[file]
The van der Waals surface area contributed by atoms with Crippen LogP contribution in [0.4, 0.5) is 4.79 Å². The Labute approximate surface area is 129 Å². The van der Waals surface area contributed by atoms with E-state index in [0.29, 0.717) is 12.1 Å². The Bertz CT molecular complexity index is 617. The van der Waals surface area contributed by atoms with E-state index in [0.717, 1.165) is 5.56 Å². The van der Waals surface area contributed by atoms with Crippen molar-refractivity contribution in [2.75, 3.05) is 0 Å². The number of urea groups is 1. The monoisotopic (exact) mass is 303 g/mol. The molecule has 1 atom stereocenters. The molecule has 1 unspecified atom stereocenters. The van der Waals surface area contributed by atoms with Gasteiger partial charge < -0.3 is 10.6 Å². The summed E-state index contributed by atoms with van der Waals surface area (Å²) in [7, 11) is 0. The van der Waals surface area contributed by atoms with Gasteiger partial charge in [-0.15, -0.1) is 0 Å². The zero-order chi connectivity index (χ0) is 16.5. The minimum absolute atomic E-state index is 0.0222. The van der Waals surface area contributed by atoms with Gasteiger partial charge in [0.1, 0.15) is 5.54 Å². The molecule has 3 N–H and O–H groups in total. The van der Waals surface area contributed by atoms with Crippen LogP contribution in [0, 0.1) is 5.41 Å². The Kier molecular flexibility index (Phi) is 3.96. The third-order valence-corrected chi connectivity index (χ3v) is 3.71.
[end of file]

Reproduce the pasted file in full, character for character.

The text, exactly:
The van der Waals surface area contributed by atoms with Crippen LogP contribution in [0.4, 0.5) is 4.79 Å². The Labute approximate surface area is 129 Å². The van der Waals surface area contributed by atoms with E-state index in [0.29, 0.717) is 12.1 Å². The Bertz CT molecular complexity index is 617. The van der Waals surface area contributed by atoms with E-state index in [0.717, 1.165) is 5.56 Å². The van der Waals surface area contributed by atoms with Crippen molar-refractivity contribution in [2.75, 3.05) is 0 Å². The number of urea groups is 1. The monoisotopic (exact) mass is 303 g/mol. The molecule has 1 atom stereocenters. The molecule has 1 unspecified atom stereocenters. The van der Waals surface area contributed by atoms with Gasteiger partial charge < -0.3 is 10.6 Å². The summed E-state index contributed by atoms with van der Waals surface area (Å²) in [7, 11) is 0. The van der Waals surface area contributed by atoms with Gasteiger partial charge in [-0.15, -0.1) is 0 Å². The zero-order chi connectivity index (χ0) is 16.5. The minimum absolute atomic E-state index is 0.0222. The van der Waals surface area contributed by atoms with Gasteiger partial charge in [0.1, 0.15) is 5.54 Å². The molecule has 3 N–H and O–H groups in total. The van der Waals surface area contributed by atoms with Crippen LogP contribution in [0, 0.1) is 5.41 Å². The Kier molecular flexibility index (Phi) is 3.96. The third-order valence-corrected chi connectivity index (χ3v) is 3.71.